Politics Analysis

Peter Dutton — the boy who cried 'boats!'

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Opposition Leader Peter Dutton has warned of the "dangers" of boat arrivals on numerous occasions (Image by Dan Jensen)

With reports of two attempted asylum seeker boat incursions and the return of the Nadeslingam family to Biloela, Liberal Leader Peter Dutton is warning of a looming disaster of boat arrivals.

It is reasonable to assume some people smugglers will attempt to test the resolve of the new Government. But will this convert to an armada of boats arriving in Australia?

Dutton would know his warning must overcome one powerful fact.

Whenever offshore processing and turnback policy has been in place, firstly under the Howard Government and subsequently under more recent L-NP governments, no asylum seeker boats have successfully made it to a non-excised part of Australia.

Dutton has warned of an armada of boats many times.

One of his reasons for not accepting the NZ Government’s refugee resettlement offer, at a cost of billions of dollars and massive human misery, was that it would restart the boats. Yet when the offer was accepted, no boats arrived.

Former PM Scott Morrison and Dutton warned of an armada of boats when the Medevac Bill was passed.

To prepare for that, Dutton spent tens of millions of dollars re-opening the Christmas Island detention centre.

Scott Morrison travelled to Christmas Island for possibly the most expensive photo opportunity in history. 

But no boats arrived and within three months the detention centre was again closed.

As long as the new Government’s resolve on boat turnback policy and, as a contingency, offshore processing is maintained, it is highly unlikely any boat will get to a non-excised part of Australia.

Our Navy is more than capable of safely intercepting small leaky wooden boats.

Once a few boats have again tested our Navy, it is highly unlikely many will continue to try. It’s just too expensive.

That is not to say, however, that the new Government will find asylum seeker policy a walk in the park.

There are currently almost 130,000 asylum seekers living in Australia — something no previous Australian government has ever inherited.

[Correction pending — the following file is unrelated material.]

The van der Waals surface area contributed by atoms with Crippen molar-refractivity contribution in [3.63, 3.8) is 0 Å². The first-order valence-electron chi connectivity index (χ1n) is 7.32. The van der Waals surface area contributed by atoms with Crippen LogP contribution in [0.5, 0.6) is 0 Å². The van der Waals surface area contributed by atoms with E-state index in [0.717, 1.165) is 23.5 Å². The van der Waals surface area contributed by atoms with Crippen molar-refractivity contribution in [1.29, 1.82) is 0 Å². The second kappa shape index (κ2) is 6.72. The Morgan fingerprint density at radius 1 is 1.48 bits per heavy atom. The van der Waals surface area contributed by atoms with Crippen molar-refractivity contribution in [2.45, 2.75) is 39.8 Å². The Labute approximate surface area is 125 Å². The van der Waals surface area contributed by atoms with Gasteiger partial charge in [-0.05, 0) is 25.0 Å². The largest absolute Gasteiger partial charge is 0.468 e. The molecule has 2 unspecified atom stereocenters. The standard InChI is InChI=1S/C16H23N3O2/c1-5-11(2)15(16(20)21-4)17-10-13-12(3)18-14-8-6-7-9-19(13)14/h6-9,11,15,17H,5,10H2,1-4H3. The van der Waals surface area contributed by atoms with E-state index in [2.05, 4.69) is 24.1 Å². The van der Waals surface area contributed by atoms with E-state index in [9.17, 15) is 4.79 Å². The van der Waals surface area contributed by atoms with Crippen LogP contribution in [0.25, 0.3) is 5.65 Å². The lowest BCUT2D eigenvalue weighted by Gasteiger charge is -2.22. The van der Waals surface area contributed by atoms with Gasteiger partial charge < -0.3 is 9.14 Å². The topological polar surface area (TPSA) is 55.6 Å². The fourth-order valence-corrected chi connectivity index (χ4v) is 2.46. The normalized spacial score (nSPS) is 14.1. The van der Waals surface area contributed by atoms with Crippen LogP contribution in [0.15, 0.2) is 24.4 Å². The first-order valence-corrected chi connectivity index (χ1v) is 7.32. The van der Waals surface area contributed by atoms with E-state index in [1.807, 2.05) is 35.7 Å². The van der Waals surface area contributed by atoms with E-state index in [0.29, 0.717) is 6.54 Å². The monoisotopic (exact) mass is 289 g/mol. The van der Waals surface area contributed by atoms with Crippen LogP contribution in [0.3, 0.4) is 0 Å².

The 130,000 is in two parts.

There are over 31,000 asylum seekers associated with the legacy boat arrival caseload and another 100,000 who have subsequently arrived by aeroplane.

Of the legacy caseload, over 19,000 are on some form of temporary protection. The new Government has said it will provide a pathway for them to permanent residence.

When that happens, Dutton will, like the boy who cried wolf, no doubt again warn of an armada of boats.

Another 10,000 legacy asylum seekers have been refused protection. They are effectively in the same position as the Nadeslingam family before they were taken into detention.

Why Dutton picked on this family and not the other 10,000 remains a mystery. Perhaps he realised the cost would have overwhelmed his department.

There are a further 2,000 legacy boat arrivals whose asylum applications are still under consideration.

But most Australians would be surprised that while Dutton was staring out to sea and warning of boats, Australia experienced our biggest ever labour trafficking scam abusing the asylum system.

This scam involved around 100,000 people being organised to arrive by plane, mostly on tourist visas.

What Dutton doesn’t understand is that it is far easier and cheaper to exploit the asylum system by trafficking people on aeroplanes.

As a result of Dutton’s negligence, we now have almost 30,000 asylum seekers at the primary stage and another 37,000 at the Administrative Appeals Tribunal.

The majority of them are being refused protection. Consequently, there are another 31,000 who have been refused at both stages but remain in the community without any support or work rights.

Hardly any are being removed because Australian Border Force (ABF) doesn’t have the resources for the task — just think about how much ABF spent trying to remove the Nadeslingam family and multiply that by many thousands.

For those who have been refused asylum, former Agriculture Minister David Littleproud proposed an amnesty. That was because the scam mainly supplied cheap labour to farms. Farmers generally do not like employing people without work rights — it's illegal.

Littleproud’s amnesty was quickly shot down by former Attorney-General Michaelia Cash who, without a hint of embarrassment, said:

“An amnesty would send a dangerous message that it is okay to flout our strong visa and migration rules, principles that this Government has worked incredibly hard over a period of time to secure.”

Apparently, totally ignoring the trafficking scam was how these strong visa rules would be enforced.

Any attempt by the new Government to resolve this situation is likely to be met by strong opposition from Dutton, despite the fact it was his negligence that created the problem.

So like countries in North America and Europe, we will have a large and growing number of unsuccessful asylum seekers living in the shadows of our society — thanks to Peter Dutton.

Unless action is taken by the new Government, the trafficking scam will resume as international travel increases.

Dr Abul Rizvi is an Independent Australia columnist and a former Deputy Secretary of the Department of Immigration. You can follow Abul on Twitter @RizviAbul.

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